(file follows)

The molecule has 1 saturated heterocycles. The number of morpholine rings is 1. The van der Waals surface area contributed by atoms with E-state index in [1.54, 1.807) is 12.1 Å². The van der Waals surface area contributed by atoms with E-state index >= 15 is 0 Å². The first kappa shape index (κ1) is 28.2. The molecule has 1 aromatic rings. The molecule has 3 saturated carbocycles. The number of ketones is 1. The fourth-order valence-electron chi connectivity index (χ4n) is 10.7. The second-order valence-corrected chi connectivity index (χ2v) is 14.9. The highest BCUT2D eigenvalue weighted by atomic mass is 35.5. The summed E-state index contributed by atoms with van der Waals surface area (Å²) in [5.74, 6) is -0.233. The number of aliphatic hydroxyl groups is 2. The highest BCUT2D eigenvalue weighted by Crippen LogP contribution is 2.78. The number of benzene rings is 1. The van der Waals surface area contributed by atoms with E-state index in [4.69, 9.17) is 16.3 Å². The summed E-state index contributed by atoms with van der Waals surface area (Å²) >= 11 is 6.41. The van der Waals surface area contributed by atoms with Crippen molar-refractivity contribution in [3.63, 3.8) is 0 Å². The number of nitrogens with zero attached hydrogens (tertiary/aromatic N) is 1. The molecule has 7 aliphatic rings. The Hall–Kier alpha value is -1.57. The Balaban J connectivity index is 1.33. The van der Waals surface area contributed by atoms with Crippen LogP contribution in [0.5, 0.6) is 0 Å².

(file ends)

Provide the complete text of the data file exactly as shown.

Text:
The molecule has 1 saturated heterocycles. The number of morpholine rings is 1. The van der Waals surface area contributed by atoms with E-state index in [1.54, 1.807) is 12.1 Å². The van der Waals surface area contributed by atoms with E-state index >= 15 is 0 Å². The first kappa shape index (κ1) is 28.2. The molecule has 1 aromatic rings. The molecule has 3 saturated carbocycles. The number of ketones is 1. The fourth-order valence-electron chi connectivity index (χ4n) is 10.7. The second-order valence-corrected chi connectivity index (χ2v) is 14.9. The highest BCUT2D eigenvalue weighted by atomic mass is 35.5. The summed E-state index contributed by atoms with van der Waals surface area (Å²) in [5.74, 6) is -0.233. The number of aliphatic hydroxyl groups is 2. The highest BCUT2D eigenvalue weighted by Crippen LogP contribution is 2.78. The number of benzene rings is 1. The van der Waals surface area contributed by atoms with E-state index in [4.69, 9.17) is 16.3 Å². The summed E-state index contributed by atoms with van der Waals surface area (Å²) >= 11 is 6.41. The van der Waals surface area contributed by atoms with Crippen molar-refractivity contribution in [3.63, 3.8) is 0 Å². The number of nitrogens with zero attached hydrogens (tertiary/aromatic N) is 1. The molecule has 7 aliphatic rings. The Hall–Kier alpha value is -1.57. The Balaban J connectivity index is 1.33. The van der Waals surface area contributed by atoms with Crippen LogP contribution in [0.5, 0.6) is 0 Å².